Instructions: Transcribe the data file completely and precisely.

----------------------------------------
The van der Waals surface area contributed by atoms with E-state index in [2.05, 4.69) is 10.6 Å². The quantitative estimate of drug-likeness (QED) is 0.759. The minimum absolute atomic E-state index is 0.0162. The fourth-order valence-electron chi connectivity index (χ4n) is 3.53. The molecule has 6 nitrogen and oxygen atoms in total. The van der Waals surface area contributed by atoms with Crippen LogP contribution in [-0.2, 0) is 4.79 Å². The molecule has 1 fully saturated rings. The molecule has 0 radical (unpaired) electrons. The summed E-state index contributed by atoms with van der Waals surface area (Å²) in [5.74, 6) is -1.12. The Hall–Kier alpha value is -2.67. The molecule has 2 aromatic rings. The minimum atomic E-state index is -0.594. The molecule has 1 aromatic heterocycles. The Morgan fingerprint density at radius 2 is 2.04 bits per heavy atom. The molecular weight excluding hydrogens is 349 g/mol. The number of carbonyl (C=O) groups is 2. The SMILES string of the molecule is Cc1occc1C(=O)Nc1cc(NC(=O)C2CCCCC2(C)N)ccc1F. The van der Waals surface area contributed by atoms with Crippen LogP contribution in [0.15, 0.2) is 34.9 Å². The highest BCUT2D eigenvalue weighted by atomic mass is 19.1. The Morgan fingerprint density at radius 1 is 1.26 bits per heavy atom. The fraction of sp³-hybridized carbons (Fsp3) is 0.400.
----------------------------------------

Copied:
The van der Waals surface area contributed by atoms with E-state index in [2.05, 4.69) is 10.6 Å². The quantitative estimate of drug-likeness (QED) is 0.759. The minimum absolute atomic E-state index is 0.0162. The fourth-order valence-electron chi connectivity index (χ4n) is 3.53. The molecule has 6 nitrogen and oxygen atoms in total. The van der Waals surface area contributed by atoms with Crippen LogP contribution in [-0.2, 0) is 4.79 Å². The molecule has 1 fully saturated rings. The molecule has 0 radical (unpaired) electrons. The summed E-state index contributed by atoms with van der Waals surface area (Å²) in [5.74, 6) is -1.12. The Hall–Kier alpha value is -2.67. The molecule has 2 aromatic rings. The minimum atomic E-state index is -0.594. The molecule has 1 aromatic heterocycles. The Morgan fingerprint density at radius 2 is 2.04 bits per heavy atom. The molecular weight excluding hydrogens is 349 g/mol. The number of carbonyl (C=O) groups is 2. The SMILES string of the molecule is Cc1occc1C(=O)Nc1cc(NC(=O)C2CCCCC2(C)N)ccc1F. The van der Waals surface area contributed by atoms with Crippen LogP contribution in [0.15, 0.2) is 34.9 Å². The highest BCUT2D eigenvalue weighted by atomic mass is 19.1. The Morgan fingerprint density at radius 1 is 1.26 bits per heavy atom. The fraction of sp³-hybridized carbons (Fsp3) is 0.400.